Happy New Year!

 

2011…..REALLY!  We can’t believe that 2010 is over with, it surely did fly (well parts) by.  We certainly are looking forward to all that 2011 is going to bring!

 

I always enjoy  New Years Eve and all the glitz and glamor that is associated with it, and of course the traditions that we carry on… champagne toast, kissing at midnight, the NYC Times Square ball drop.  However, there is one tradition that you often here is movies (Sex & The City 1…When Harry Met Sally…the list could go on) where they pop champagne, kiss and all break out in song…yall know what song I’m talking about, but could YOU sing it??  I know I can’t! (thank you Wikipedia for the below information)

 

Auld Lang Syne” (Scots pronunciation: [ˈɔːld lɑŋˈsəin]: note “s” rather than “z”)[1] is a Scots poem written by Robert Burns in 1788[2] and set to the tune of a traditional folk song (Roud # 6294). It is well known in many English-speaking (and other) countries and is often sung to celebrate the start of the New Year at the stroke of midnight. By extension, its use has also become common at funerals, graduations, and as a farewell or ending to other occasions.

 

The song’s Scots title may be translated into English literally as “old long since”, or more idiomatically, “long long ago”,[3] “days gone by” or “old times”. Consequently “For auld lang syne”, as it appears in the first line of the chorus, is loosely translated as “for old times sake”.

 

The song begins by posing a rhetorical question as to whether it is right that old times be forgotten, and is generally interpreted as a call to remember long-standing friendships.[11]Thomson’s Select Songs of Scotland was published in 1799 in which the second verse about greeting and toasting was moved to its present position at the end.[11]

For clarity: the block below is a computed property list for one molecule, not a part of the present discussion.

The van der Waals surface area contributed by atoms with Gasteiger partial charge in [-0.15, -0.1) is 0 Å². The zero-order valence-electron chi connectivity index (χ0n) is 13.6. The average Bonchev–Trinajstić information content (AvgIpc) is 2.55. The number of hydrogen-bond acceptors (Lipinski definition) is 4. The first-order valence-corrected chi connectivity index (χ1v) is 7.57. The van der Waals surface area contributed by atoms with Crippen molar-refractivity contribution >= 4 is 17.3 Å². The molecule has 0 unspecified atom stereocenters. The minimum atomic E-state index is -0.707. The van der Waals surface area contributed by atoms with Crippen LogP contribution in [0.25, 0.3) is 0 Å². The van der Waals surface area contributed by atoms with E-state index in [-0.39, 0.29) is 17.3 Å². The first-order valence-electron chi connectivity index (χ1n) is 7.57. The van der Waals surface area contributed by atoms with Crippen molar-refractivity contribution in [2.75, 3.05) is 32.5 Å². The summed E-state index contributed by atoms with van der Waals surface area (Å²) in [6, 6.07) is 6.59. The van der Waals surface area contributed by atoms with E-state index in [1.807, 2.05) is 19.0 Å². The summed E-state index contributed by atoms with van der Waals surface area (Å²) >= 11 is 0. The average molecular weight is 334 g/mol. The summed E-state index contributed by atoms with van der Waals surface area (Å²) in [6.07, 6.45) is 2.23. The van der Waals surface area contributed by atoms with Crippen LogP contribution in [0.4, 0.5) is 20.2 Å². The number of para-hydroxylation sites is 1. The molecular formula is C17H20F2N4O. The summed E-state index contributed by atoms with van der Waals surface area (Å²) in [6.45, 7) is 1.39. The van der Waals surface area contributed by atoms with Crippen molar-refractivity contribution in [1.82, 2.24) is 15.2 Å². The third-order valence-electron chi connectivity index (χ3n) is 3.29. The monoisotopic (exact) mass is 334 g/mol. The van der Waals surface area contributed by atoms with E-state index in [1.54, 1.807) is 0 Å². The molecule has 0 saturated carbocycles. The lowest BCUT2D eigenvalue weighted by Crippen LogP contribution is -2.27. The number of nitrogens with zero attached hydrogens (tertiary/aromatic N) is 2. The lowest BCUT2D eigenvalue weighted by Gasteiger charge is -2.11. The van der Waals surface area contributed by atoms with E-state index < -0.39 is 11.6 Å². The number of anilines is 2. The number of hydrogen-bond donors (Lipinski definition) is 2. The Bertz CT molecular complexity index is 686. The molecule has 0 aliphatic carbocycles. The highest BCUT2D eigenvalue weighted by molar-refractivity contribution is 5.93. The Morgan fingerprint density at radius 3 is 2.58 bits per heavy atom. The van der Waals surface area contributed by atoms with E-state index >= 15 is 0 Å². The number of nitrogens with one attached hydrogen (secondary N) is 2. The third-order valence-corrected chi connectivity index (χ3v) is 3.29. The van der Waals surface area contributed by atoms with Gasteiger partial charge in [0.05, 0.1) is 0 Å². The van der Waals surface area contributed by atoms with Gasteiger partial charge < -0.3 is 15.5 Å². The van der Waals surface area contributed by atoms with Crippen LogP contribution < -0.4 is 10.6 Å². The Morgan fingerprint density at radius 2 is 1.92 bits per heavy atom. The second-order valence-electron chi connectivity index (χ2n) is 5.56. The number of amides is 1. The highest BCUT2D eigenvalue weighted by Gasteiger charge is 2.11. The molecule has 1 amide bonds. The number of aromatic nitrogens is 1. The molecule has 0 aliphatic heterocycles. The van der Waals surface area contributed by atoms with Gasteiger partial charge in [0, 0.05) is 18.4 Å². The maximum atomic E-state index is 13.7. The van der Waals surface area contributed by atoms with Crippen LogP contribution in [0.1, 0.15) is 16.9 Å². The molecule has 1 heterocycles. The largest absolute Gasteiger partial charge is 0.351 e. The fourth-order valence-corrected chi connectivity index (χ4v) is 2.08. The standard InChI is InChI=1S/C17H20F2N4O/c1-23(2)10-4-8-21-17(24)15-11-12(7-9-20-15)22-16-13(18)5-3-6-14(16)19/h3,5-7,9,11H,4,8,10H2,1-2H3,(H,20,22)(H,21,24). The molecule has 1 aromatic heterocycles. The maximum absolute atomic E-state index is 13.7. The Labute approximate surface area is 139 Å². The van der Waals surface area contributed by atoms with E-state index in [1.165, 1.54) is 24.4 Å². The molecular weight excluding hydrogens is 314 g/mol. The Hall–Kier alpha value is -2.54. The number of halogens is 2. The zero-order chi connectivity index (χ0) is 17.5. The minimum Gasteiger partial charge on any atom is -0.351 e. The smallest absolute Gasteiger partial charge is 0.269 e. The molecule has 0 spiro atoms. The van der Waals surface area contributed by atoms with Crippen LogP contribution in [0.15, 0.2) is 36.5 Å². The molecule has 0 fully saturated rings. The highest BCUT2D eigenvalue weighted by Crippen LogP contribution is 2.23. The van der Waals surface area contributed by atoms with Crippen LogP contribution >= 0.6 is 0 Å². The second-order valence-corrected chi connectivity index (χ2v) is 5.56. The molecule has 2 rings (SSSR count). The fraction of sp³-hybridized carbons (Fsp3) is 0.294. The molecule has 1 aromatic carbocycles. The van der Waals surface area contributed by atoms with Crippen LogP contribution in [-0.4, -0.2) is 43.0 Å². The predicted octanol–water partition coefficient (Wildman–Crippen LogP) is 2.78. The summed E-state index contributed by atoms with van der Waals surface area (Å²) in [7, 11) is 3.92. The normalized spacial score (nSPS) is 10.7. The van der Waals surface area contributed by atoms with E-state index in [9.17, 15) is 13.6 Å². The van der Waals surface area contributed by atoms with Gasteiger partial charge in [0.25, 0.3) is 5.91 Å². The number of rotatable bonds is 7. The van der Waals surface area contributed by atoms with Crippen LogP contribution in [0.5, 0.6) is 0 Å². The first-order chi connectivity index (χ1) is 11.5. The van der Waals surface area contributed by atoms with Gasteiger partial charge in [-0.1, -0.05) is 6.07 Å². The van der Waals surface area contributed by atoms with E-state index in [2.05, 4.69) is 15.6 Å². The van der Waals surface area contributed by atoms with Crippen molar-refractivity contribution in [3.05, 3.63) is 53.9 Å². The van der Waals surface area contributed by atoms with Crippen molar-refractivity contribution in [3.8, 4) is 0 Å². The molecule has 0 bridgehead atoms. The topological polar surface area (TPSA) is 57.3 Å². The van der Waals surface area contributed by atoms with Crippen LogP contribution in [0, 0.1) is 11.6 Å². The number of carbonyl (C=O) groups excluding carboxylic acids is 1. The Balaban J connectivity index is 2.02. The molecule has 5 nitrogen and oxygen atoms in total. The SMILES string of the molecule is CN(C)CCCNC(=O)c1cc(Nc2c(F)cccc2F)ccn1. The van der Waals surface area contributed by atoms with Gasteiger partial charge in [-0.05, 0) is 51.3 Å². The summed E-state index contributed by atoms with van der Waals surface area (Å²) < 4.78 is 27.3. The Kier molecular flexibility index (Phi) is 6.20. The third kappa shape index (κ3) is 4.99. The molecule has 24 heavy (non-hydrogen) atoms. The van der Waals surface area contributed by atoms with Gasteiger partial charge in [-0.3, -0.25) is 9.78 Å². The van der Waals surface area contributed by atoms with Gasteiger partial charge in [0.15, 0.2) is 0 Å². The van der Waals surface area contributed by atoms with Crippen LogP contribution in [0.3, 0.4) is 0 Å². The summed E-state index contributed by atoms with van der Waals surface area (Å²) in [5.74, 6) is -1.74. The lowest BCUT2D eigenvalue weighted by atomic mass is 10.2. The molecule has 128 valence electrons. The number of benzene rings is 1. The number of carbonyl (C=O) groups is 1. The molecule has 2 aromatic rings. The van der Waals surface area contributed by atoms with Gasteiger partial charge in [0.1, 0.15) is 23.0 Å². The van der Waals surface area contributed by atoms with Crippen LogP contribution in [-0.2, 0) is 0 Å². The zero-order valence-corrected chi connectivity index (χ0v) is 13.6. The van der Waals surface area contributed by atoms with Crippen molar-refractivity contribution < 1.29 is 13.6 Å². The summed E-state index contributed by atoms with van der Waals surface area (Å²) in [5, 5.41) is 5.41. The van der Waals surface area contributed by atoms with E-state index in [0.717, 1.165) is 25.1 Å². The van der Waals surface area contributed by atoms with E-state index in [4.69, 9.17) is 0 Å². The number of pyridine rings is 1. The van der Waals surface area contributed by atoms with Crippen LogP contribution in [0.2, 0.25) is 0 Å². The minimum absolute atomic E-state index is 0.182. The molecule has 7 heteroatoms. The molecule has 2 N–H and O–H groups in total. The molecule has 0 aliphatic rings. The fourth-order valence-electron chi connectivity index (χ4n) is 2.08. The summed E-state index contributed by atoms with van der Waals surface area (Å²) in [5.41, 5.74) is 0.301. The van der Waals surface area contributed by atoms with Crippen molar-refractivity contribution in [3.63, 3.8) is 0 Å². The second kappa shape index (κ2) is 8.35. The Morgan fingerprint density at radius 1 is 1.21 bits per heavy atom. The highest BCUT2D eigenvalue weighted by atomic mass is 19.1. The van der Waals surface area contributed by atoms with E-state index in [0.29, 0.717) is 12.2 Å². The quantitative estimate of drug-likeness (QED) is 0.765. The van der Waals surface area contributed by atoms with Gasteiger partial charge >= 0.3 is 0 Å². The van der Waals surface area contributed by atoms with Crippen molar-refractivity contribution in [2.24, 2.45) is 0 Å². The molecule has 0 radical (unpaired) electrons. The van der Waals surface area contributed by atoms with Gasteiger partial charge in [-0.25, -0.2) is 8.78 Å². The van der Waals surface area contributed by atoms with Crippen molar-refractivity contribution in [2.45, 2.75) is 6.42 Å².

Most common use of the song involves only the first verse and the chorus. The last lines of both of these are often sung with the extra words “For the sake of” or “And days of”, rather than Burns’ simpler lines. This allows one note for each word, rather than the slight melisma required to fit Burns’ original words to the melody.

 

Should old acquaintance be forgot,
and never brought to mind ?
Should old acquaintance be forgot,
and old lang syne ?

CHORUS:
For auld lang syne, my dear,
for auld lang syne,
we’ll take a cup of kindness yet,
for auld lang syne.

And surely you’ll buy your pint cup !
and surely I’ll buy mine !
And we’ll take a cup o’ kindness yet,
for auld lang syne.

CHORUS

We two have run about the slopes,
and picked the daisies fine ;
But we’ve wandered many a weary foot,
since auld lang syne.

CHORUS

We two have paddled in the stream,
from morning sun till dine ;
But seas between us broad have roared
since auld lang syne.

CHORUS

And there’s a hand my trusty friend !
And give us a hand o’ thine !
And we’ll take a right good-will draught,
for auld lang syne.

CHORUS

 

 

So with that…we WISH you all a VERY HAPPY NEW YEAR!!!!

 

 

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